With all the traveling I’ve been doing this summer, my blog is starting to resemble a travel blog. To mix things up, I thought I’d try writing a book review. I just finished reading a good book, so here goes…
If you’ve ever lived or simply dream of living in a foreign country, then Kathleen Gamble’s book Expat Alien: My Global Adventure, is for you. I was first introduced to Kathy and her well told stories of travel and adventure through her blog, also known as the Expat Alien. Kathy and I are two American girls who were both born in the fifties, but while I grew up on the steady shores of our homeland, she grew up wandering the world.
Her parents and two brothers started their great expat adventure in 1952, when they first moved to Burma, where Kathy was later born. Throughout most of the years the family lived abroad her father worked with the Ford Foundation, in Third World Agriculture.
The story moves along at a fast and exciting pace as we follow the family to Mexico, Nigeria and Columbia. They travel across Europe and Kathy attends boarding school in Switzerland. If it’s excitement your looking for, there’s also a plane crash, a military coup and an earthquake.
Having barely spent anytime at all in America before starting college there, Kathy has just as much trouble relating to her peers as they do to her. Feeling different and isolated she spirals into a case of severe reverse culture shock.
Later she marries a Russian American and when he takes a job in Moscow, she follows. Here we get an inside look at what its like to live, work and raise a family in Moscow. Nine years later they are forced out under unfortunate circumstances and return to the States to start again. After losing everything, Kathy is forced into making tough decisions for both herself and her son.
Kathy’s story gives superb insight as to what its like growing up globally and as exciting as that is, there were times I felt sad for her. I found this book to be an honest and riveting account of her journey.
Expat Alien is available in paperback on Amazon.com and in Kindle format.
Its fun meeting new people while traveling and hearing their stories. Everyone likes to tell where they come from and are usually excited about where they’re going. All around the world people are flying in and out of airports, crossing the globe and trading places.
I was recently on a flight from Norway to Amsterdam and sat next to a young woman from Geneva. After hearing I was American, she told me told me an incredible story about her first and only trip to the US. She was on her way back from a wedding in Canada and decided to take a twenty-four hour stop over in New York.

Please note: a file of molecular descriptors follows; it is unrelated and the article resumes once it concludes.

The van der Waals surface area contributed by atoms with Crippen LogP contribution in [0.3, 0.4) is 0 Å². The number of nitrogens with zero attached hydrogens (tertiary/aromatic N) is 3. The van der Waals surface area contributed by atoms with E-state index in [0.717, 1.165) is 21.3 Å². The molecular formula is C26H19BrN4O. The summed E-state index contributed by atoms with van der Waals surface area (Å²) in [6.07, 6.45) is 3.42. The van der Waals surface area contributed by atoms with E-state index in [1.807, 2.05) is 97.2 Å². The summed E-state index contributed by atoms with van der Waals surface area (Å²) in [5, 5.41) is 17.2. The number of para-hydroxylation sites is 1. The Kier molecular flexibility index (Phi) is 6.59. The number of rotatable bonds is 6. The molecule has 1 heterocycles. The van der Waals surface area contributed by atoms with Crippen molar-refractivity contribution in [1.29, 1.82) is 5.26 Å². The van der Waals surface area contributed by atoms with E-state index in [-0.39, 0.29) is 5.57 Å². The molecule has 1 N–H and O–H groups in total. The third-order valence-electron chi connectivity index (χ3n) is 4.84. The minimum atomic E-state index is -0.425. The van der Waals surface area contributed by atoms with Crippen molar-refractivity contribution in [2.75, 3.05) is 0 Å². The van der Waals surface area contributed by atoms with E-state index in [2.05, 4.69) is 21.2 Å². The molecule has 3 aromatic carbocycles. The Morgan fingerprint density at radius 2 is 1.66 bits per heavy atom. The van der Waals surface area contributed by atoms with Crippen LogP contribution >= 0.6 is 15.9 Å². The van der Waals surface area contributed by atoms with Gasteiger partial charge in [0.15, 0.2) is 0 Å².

She checked out of her midtown hotel early the next morning and set out to explore the Big Apple. She planned on heading down to Battery Park, to see the Statue of Liberty and The World Trade Center first. But due to a mix up, she got on the wrong bus and found herself heading uptown instead. After taking a stroll through Central Park and checking out Time Square, she began making her way back towards downtown Manhattan.
She was suddenly stopped by roadblocks, turmoil and sirens screaming throughout the city. It was September 11, 2001 and she soon found herself stranded in a chaotic city, with no money and no where to stay. She turned to the Swiss Embassy for help and it was five days before she was able to finally leave New York. Sigh.
A few days later, I met a Scottish woman on my flight from Glasgow back to Amsterdam. We got talking and after telling her I live in Norway, she told me she had once rode her bike to Norway.
“From Glasgow?!” I asked.
No – she was an art student living in Denmark at the time. Her and her Danish boyfriend took a ferry to Sweden and then cycled all the way to Oslo. She felt so empowered by the trip that upon her return, she packed her bags, left her boyfriend and moved back to Glasgow to become a rich and famous artist. Ten years down the road and she’s still single and struggling. Her Danish boyfriend however, is married, has two children, lives in a beautiful house and owns a very lucrative art gallery. After telling me her story, she shook her head and said, “You know what the worst of it is Maggie? I felt so guilty after leaving him, that I paid half his bloody rent for a whole year.” Ouch.
Afterwards, while franticly flipping through the pages of my passport, an officer at the passport control counter in Amsterdam asks, “Why are you going to Norway?”